• No foreign withholding tax or bank hassles.

Update: check out how to upload to e-sentral here.

What does this mean for you?

Malaysia boleh! But other than that, it’s a good way to try to build your local readership. We’ll let you know how this goes once we actually get our books on sale.

 

We’ve looked at the top five e-book retailers (plus e-sentral) but, as mentioned, we also sell through to these platforms via aggregators. Our next post will look at the various aggregators/distributors such as Smashwords and Draft2Digital, how they work, and whether they’re worth using. If you have tips to share, let us know in the comments.

Til next time!


P/S Here are some additional posts that you might find helpful:

Two things to consider when choosing a publishing strategy

Whilst most self-publishing companies in Malaysia focus on print services, Teaspoon Publishing focuses on the e-book and online print-on-demand (POD) market. There’s nothing inherently wrong with choosing one or the other—or deciding to do both. Here are a couple of questions to consider when choosing your publishing strategy:

1. Who is your intended market?

Where and to whom you intend to sell your book is a major factor in what your publishing strategy should look like.

Local market

The Malaysian book market is still heavily reliant on print. As much as e-book sales have started to take off amongst avid readers in Malaysia, the general market mostly prefers to buy tangible goods. Most casual readers still like browsing before buying, so if you’re trying to convert casual readers into customers, this is the best way to drive interest. Having something physical to sell also helps you get in the door at sales and meet-and-greet events such as Art for Grabs, Hin Bus Pop Up Market, and the Malaysian Writers Fest.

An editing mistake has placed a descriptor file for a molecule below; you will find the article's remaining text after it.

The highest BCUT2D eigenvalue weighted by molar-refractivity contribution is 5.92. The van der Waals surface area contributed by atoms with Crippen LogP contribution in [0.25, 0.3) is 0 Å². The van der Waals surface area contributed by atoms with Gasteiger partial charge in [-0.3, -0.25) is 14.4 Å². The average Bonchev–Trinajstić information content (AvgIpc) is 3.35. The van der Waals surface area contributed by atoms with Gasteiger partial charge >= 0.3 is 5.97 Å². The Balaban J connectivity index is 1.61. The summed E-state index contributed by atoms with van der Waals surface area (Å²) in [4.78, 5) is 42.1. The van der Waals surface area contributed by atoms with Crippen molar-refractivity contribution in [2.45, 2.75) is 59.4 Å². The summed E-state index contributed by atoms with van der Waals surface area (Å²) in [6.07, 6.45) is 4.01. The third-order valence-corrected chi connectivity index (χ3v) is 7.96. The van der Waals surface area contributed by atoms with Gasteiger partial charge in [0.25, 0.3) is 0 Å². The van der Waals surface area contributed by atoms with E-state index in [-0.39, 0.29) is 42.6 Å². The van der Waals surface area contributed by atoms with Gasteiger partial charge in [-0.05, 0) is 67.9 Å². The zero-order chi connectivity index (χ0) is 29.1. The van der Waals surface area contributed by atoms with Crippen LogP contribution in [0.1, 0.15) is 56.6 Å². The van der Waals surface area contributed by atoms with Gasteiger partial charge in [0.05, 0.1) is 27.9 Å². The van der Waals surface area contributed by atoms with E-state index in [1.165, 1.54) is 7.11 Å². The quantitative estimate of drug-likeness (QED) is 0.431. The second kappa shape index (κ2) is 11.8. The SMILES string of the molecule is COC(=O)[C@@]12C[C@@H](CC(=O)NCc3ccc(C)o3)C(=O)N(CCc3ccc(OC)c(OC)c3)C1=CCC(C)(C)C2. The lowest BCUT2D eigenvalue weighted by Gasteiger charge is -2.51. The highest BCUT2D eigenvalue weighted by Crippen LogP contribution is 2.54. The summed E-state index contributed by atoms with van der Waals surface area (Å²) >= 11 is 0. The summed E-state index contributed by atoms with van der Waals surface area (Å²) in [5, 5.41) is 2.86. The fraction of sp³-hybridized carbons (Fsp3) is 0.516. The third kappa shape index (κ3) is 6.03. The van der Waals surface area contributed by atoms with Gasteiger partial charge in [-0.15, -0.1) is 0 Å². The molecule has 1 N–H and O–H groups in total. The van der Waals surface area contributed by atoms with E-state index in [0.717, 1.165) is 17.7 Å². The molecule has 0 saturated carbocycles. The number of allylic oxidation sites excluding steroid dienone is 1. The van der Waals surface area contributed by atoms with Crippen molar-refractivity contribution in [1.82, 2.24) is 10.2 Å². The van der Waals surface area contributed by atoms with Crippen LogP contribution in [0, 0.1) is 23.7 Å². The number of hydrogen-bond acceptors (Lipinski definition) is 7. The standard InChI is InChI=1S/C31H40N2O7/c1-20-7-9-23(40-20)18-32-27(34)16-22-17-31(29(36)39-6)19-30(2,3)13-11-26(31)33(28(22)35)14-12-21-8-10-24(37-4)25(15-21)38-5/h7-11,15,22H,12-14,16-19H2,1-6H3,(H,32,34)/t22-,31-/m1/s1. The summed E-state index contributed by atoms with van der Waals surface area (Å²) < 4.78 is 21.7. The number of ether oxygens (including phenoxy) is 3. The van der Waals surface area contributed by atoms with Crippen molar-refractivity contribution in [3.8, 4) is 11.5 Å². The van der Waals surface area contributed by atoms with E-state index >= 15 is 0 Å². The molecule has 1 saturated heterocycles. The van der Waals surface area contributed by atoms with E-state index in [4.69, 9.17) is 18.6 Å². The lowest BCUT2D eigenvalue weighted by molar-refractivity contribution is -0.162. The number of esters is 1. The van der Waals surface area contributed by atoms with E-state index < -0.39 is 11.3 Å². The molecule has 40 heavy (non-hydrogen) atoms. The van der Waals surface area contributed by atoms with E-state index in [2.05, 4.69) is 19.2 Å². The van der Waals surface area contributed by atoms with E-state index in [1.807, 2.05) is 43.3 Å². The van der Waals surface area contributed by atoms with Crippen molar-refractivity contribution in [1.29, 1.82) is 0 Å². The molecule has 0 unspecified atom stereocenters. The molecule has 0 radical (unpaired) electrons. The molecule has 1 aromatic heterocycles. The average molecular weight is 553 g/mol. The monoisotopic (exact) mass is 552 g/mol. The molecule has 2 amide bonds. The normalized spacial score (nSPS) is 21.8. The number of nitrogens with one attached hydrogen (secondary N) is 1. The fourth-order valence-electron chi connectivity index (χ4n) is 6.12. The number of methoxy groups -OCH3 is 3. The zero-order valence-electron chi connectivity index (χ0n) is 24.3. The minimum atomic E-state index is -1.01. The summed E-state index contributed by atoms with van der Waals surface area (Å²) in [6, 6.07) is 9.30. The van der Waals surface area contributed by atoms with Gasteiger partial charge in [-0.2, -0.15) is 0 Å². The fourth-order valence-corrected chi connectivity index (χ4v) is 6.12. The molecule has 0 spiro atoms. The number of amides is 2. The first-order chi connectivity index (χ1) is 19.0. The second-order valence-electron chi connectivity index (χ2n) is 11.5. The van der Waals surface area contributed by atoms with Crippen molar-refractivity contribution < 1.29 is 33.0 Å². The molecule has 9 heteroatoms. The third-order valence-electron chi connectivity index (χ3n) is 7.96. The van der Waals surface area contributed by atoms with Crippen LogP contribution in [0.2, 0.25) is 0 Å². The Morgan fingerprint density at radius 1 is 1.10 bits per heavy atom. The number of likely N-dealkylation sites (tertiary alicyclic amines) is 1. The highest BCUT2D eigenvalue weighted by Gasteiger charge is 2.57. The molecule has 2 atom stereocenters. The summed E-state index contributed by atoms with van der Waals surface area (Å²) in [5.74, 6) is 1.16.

Pricing is also a deciding factor. Local portals such as MPH and GerakBudaya have attempted to sell e-books, but pricing an e-book at almost the same price (or even higher) than a print book defeats the purpose of offering a digital version. Look at e-book prices on e-Sentral to figure out what’s the best price for your e-book.

Reminder to readers: purchases of ebooks are also eligible for tax deductions so don’t forget to save those receipts!

Suggested publishing strategy: A mix of online and print.

International market

Obviously, if you’re trying to penetrate the international market, e-book is the way to go. However, if print is important to your readership, providing online print options via POD (through Amazon/Createspace, Lulu, or Ingramspark) would be a cheaper and hassle-free option as compared to printing the books physically in Malaysia and shipping them out to your customers.

Suggested publishing strategy: 100% online with POD options.

Other considerations: Age group/readership

The way your intended market prefers to read is also a factor in whether your book sells or not.

  • Children’s books—especially those targeted for young/beginning readers—still need to be in print.
  • MG and YA books can go either way. Whilst teen readers are digital natives, access and funds to purchase e-books are often controlled by their parents, even if they own an e-reader.
  • General fiction aimed for adult readers (whatever the genre) sells well either in print or e-book—though the market seems to prefer e-books for new/indie authors and print for established/traditionally published authors. Various genres also lend themselves to better e-book sales than print.
  • Non-fiction and textbooks still sell better in print.

Here are some examples of how genre affects e-book and online print sales, from the authorearnings.com report for Jan 2018. For more info, head over to authorearnings.com.

screenshot from authorearnings.com
screenshot from authorearnings.com

Suggested publishing strategy: Study sales trends for your genre to decide what’s best for your book.

 

2. How much can you afford to spend?

Honestly, traditional publishers still dominate publishing because they have funds. Printing isn’t cheap—and it’s much cheaper to print in bulk than in the small quantities that a self-publisher can afford. Let’s not even talk about where and how you can store the thousands (or hopefully only hundreds) of books you’ve just printed—or how to get it distributed.